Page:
Intellectual Property | Patenting of software – what components are part of the technical character of the invention?
Any invention must have technical character to be patentable. For software inventions, this requirement has been interpreted through case law to entail that a software invention needs to have a “further technical effect” (see, for instance, Part G-II, 3.6 of the EPO Guidelines). To meet this requirement, an invention needs to comprise something beyond the normal, technical interactions that take place in a computer when running any computer program. At the same time, the fact that an invention includes a computer program or is suitable for presenting information, is not sufficient to deny a patent if the requirement of a further technical effect is met.
Further technical effect can be found, for instance, if the software invention can operate a technical process, if it processes data that represent physical entities or affects the computer’s way of operating. System software will often therefore entail a further technical effect, whereas software applications often do not. If the invention controls the operations or functioning of the computer, for instance by allocating the computer’s resources in a given way, or if the invention requires the computer to be designed with a specific consideration or architecture, that will typically constitute a further technical effect.
The assessment of technical character is done without differentiating between known and new features of the invention. It is only necessary to differentiate between features that contribute and features that do not contribute to the further technical effect. This distinction is important because only the features of the invention that contribute to the further technical effect are taken into consideration when assessing the further requirement of inventive step.
Recent case law
The facts before the Technical Board of Appeal in case T 1247/18 were that Oracle International had applied for a patent for search engine technology that allowed a user to input natural language search queries to search transactional enterprise applications and to perform actions using the results of a search. The invention did this by creating an index store for the search engine.
The question before the Technical Board of Appeal was whether the invention had further technical effect. The first-instance Examining Division found that the only technical feature of the patent application was that the solution was implemented in a computer, and by itself, that is already known.
In its decision of 4 September 2020, the Technical Board of Appeal found that the Examining Division’s analysis was flawed, and agreed with Oracle International that “indexing, creating an indexing store and accessing the index store using the search engine all contribute to the technical character of the invention” (page 10). The reasoning was that the index store concerned the management of computer resources used when performing a search.
This decision follows several other cases from the Technical Board of Appeal on the same question concerning technical features of software inventions, notably two involving Accenture Global Services Limited (T 1924/17) and Microsoft Technology Licensing, LLC (T 0697/17).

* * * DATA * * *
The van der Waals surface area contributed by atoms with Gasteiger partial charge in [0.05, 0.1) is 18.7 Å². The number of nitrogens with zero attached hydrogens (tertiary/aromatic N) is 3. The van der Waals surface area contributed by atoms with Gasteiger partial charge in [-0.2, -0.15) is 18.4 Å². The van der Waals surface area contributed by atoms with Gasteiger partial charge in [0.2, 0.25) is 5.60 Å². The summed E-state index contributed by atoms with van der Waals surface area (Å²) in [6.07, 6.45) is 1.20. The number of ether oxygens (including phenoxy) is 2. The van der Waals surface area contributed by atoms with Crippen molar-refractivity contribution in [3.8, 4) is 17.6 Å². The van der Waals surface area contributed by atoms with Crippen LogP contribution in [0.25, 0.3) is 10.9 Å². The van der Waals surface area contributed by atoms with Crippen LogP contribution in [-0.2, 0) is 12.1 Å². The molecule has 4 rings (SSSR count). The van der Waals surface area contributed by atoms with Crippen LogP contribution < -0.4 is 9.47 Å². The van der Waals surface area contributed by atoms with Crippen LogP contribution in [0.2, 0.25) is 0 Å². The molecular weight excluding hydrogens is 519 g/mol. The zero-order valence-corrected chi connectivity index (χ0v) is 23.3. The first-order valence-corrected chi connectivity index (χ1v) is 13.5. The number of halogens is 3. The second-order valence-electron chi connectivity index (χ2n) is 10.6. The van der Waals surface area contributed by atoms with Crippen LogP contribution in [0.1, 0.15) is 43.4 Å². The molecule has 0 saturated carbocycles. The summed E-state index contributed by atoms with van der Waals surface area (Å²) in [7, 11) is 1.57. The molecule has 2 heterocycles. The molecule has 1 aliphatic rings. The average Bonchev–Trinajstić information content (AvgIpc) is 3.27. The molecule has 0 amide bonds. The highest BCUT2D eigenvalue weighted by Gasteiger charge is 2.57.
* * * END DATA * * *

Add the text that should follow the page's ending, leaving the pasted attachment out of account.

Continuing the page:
On 29 July 2019, the Technical Board of Appeal in case T 1924/17 found that the claimed features in Accenture’s patent application did contribute to the technical character of the invention, contrary to the finding of the Examiner. The invention related to a relational data consistency management system, and specifically an automated approach for deciding the trade-off between ensuring data consistency and scalability in the cloud. The Technical Board of Appeal found that this was technical, as database management systems “are not merely static memory configurations, they implement methods operating on the data and the data structures to query the data, for example” (point 9 at page 14). The Board further referred to a line of previous cases that support the finding that query optimisation in a relational database management system does contribute to the technical character of the invention.
The Technical Board of Appeal followed up with its decision in T 0697/17 on 17 October 2019, in which Microsoft’s patent application for a relational database system and a corresponding method for updating values in a complex-structured-type column had been refused. The Board found that it followed from established case law that internal data structures, including an index, a query tree and components, have technical effects because they “purposively control the operation of the database management system and of the computer system to perform those technical tasks” of providing access to data and for optimising and processing queries (point 5.3.1 at page 20-21). The Board found that a database management system involves technical considerations, and the requirement for further technical effect was met.
The case law that clarifies the framework for patenting of software is welcome. The exception that excludes computer programs and presentations of information as such from patenting, does at first sight appear to exclude quite a lot of software inventions from patenting. Whether a certain invention has “further technical effect” will continue to require a case-specific assessment, but the recent case law does go one step further towards clarifying the framework for such an assessment, especially when a software invention controls the operations or functioning of a computer.